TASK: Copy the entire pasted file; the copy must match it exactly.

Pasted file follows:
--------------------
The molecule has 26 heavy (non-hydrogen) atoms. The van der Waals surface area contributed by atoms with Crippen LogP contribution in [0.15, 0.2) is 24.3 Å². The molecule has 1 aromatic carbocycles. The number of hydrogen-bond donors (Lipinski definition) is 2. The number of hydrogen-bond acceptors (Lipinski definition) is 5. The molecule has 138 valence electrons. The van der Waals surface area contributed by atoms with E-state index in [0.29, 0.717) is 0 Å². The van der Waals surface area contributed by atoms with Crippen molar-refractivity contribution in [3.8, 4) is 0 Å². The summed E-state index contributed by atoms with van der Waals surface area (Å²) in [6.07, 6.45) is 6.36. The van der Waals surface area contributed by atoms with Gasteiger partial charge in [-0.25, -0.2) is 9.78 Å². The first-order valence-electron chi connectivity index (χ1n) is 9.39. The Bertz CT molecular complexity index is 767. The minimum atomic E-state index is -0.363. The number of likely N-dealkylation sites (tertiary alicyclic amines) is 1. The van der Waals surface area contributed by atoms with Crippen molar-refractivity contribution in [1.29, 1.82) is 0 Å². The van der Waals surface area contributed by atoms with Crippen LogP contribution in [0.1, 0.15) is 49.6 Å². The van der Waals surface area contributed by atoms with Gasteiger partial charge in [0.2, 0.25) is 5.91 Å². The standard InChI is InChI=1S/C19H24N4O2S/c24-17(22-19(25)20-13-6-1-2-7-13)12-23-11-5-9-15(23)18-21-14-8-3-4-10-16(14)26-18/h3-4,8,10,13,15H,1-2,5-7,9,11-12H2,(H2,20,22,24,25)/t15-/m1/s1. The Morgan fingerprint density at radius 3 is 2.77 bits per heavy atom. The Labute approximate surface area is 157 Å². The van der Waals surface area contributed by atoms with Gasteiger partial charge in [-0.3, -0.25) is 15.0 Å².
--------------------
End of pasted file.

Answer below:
The molecule has 26 heavy (non-hydrogen) atoms. The van der Waals surface area contributed by atoms with Crippen LogP contribution in [0.15, 0.2) is 24.3 Å². The molecule has 1 aromatic carbocycles. The number of hydrogen-bond donors (Lipinski definition) is 2. The number of hydrogen-bond acceptors (Lipinski definition) is 5. The molecule has 138 valence electrons. The van der Waals surface area contributed by atoms with E-state index in [0.29, 0.717) is 0 Å². The van der Waals surface area contributed by atoms with Crippen molar-refractivity contribution in [3.8, 4) is 0 Å². The summed E-state index contributed by atoms with van der Waals surface area (Å²) in [6.07, 6.45) is 6.36. The van der Waals surface area contributed by atoms with Gasteiger partial charge in [-0.25, -0.2) is 9.78 Å². The first-order valence-electron chi connectivity index (χ1n) is 9.39. The Bertz CT molecular complexity index is 767. The minimum atomic E-state index is -0.363. The number of likely N-dealkylation sites (tertiary alicyclic amines) is 1. The van der Waals surface area contributed by atoms with Crippen molar-refractivity contribution in [1.29, 1.82) is 0 Å². The van der Waals surface area contributed by atoms with Crippen LogP contribution in [0.1, 0.15) is 49.6 Å². The van der Waals surface area contributed by atoms with Gasteiger partial charge in [0.2, 0.25) is 5.91 Å². The standard InChI is InChI=1S/C19H24N4O2S/c24-17(22-19(25)20-13-6-1-2-7-13)12-23-11-5-9-15(23)18-21-14-8-3-4-10-16(14)26-18/h3-4,8,10,13,15H,1-2,5-7,9,11-12H2,(H2,20,22,24,25)/t15-/m1/s1. The Morgan fingerprint density at radius 3 is 2.77 bits per heavy atom. The Labute approximate surface area is 157 Å². The van der Waals surface area contributed by atoms with Gasteiger partial charge in [-0.3, -0.25) is 15.0 Å².